I only know the wattage stated. I don't know if it's an average wattage or if it's only when the motor is going. Because it gives a little turn then it stops, and it continues this throughout the cycle. Probably only rotating for 1/3 of the time, but the water continues to slosh around until the next shot of power. Spinner time is generally under a minute, so not a big consideration for power. I use warm water a few times but it was big jugs that I had laid out in the sun. Homes there don't have water heaters.

The low draw is important, because I expect to eventually get my power from a battery bank powered by solar. People generally do their wash once the day starts warming up. It's an activity that women often do in the shade, when it's hot outside. The most comfortable part of the house I was living in, was a rear lean-to with plenty of ventilation and lines for hanging clothes. There was a bare metal roof with no insulation. It was hot to the touch, yet the building was so well ventilated that it remains comfortable. Clothing is placed near the ceiling. If I were doing my own drying room for a laundromat, I would use racks that can be hoisted close to the ceiling once they are loaded. Every commercial laundry that I saw, had very limited space and they used gas or electric powered dryers. But every Home Laundry system I witnessed, whether using a washing machine or the much more common wash tub, used only line drying.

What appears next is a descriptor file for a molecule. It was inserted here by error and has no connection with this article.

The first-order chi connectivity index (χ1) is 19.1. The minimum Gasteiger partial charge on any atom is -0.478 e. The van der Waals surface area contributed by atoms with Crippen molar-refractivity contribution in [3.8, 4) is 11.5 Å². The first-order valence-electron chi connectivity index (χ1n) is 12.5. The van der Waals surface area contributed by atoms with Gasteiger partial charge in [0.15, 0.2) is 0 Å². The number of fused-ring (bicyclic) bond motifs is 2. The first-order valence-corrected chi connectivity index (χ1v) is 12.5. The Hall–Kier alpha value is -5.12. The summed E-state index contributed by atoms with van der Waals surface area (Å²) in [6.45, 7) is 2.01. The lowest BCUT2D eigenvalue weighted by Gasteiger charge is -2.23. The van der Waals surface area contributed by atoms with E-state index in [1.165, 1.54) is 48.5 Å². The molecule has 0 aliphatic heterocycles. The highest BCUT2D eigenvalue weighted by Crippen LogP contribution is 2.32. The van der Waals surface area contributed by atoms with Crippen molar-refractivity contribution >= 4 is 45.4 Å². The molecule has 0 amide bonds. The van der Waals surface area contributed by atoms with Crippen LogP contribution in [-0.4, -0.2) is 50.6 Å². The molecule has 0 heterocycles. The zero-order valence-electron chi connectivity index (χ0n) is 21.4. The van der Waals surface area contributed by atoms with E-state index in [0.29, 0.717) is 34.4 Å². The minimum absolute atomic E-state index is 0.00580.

Side note. The salt soap that we manufactured leaves towels just as soft as if we had used Downy or some other horrible poison. It rained a little bit at least half of the days I was there , so on my own building I will definitely capture that water and often it will be used for laundry before it goes to plants. The use of clean rainwater should further reduce the need for soap. Clean fresh water is so abundant that it's not really much of a consideration. But I do want to use all natural products like the stuff I make, because it dumps right back onto the high water table. Of course I haven't purchased my land yet, so maybe I won't have the Abundant Supply that I have seen in most places.
 
Dale Hodgins